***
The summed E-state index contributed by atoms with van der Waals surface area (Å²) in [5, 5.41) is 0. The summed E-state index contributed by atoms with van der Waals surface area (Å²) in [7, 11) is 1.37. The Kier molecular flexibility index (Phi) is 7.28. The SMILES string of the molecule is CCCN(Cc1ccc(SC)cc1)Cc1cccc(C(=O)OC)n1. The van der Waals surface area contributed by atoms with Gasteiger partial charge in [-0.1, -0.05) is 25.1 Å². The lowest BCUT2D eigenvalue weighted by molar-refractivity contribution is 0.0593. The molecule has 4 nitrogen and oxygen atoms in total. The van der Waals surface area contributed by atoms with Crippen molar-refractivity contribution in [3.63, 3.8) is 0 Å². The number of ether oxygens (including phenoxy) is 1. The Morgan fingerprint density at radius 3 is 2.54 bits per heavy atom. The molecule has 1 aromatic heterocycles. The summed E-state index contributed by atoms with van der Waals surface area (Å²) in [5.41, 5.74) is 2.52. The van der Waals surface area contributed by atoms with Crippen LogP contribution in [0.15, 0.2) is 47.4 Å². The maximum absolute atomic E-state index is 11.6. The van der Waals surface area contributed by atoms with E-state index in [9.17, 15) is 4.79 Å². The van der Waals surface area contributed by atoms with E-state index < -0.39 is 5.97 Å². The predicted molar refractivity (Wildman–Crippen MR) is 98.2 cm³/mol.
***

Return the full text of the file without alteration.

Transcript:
The summed E-state index contributed by atoms with van der Waals surface area (Å²) in [5, 5.41) is 0. The summed E-state index contributed by atoms with van der Waals surface area (Å²) in [7, 11) is 1.37. The Kier molecular flexibility index (Phi) is 7.28. The SMILES string of the molecule is CCCN(Cc1ccc(SC)cc1)Cc1cccc(C(=O)OC)n1. The van der Waals surface area contributed by atoms with Gasteiger partial charge in [-0.1, -0.05) is 25.1 Å². The lowest BCUT2D eigenvalue weighted by molar-refractivity contribution is 0.0593. The molecule has 4 nitrogen and oxygen atoms in total. The van der Waals surface area contributed by atoms with Crippen molar-refractivity contribution in [3.63, 3.8) is 0 Å². The number of ether oxygens (including phenoxy) is 1. The Morgan fingerprint density at radius 3 is 2.54 bits per heavy atom. The molecule has 1 aromatic heterocycles. The summed E-state index contributed by atoms with van der Waals surface area (Å²) in [5.41, 5.74) is 2.52. The van der Waals surface area contributed by atoms with Crippen LogP contribution in [0.15, 0.2) is 47.4 Å². The maximum absolute atomic E-state index is 11.6. The van der Waals surface area contributed by atoms with E-state index in [9.17, 15) is 4.79 Å². The van der Waals surface area contributed by atoms with E-state index < -0.39 is 5.97 Å². The predicted molar refractivity (Wildman–Crippen MR) is 98.2 cm³/mol.